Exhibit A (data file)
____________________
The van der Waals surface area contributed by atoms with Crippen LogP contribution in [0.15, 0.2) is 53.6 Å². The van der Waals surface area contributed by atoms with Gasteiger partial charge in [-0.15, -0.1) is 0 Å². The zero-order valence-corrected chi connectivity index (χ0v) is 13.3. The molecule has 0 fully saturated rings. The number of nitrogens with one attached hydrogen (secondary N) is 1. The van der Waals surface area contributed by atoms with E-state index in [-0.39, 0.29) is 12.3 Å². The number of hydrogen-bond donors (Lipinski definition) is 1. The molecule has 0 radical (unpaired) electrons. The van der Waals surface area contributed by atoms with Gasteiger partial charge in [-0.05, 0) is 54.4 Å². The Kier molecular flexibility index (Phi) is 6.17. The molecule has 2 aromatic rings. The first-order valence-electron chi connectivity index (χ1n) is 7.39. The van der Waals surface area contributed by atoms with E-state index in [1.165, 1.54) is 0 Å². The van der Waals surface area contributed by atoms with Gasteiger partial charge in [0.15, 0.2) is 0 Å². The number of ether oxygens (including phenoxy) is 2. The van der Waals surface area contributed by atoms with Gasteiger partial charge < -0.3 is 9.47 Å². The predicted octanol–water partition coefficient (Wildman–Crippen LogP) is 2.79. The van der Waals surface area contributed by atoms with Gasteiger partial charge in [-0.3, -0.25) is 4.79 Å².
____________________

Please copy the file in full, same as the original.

The van der Waals surface area contributed by atoms with Crippen LogP contribution in [0.15, 0.2) is 53.6 Å². The van der Waals surface area contributed by atoms with Gasteiger partial charge in [-0.15, -0.1) is 0 Å². The zero-order valence-corrected chi connectivity index (χ0v) is 13.3. The molecule has 0 fully saturated rings. The number of nitrogens with one attached hydrogen (secondary N) is 1. The van der Waals surface area contributed by atoms with E-state index in [-0.39, 0.29) is 12.3 Å². The number of hydrogen-bond donors (Lipinski definition) is 1. The molecule has 0 radical (unpaired) electrons. The van der Waals surface area contributed by atoms with Gasteiger partial charge in [-0.05, 0) is 54.4 Å². The Kier molecular flexibility index (Phi) is 6.17. The molecule has 2 aromatic rings. The first-order valence-electron chi connectivity index (χ1n) is 7.39. The van der Waals surface area contributed by atoms with E-state index in [1.165, 1.54) is 0 Å². The van der Waals surface area contributed by atoms with Gasteiger partial charge in [0.15, 0.2) is 0 Å². The number of ether oxygens (including phenoxy) is 2. The van der Waals surface area contributed by atoms with Gasteiger partial charge < -0.3 is 9.47 Å². The predicted octanol–water partition coefficient (Wildman–Crippen LogP) is 2.79. The van der Waals surface area contributed by atoms with Gasteiger partial charge in [-0.3, -0.25) is 4.79 Å².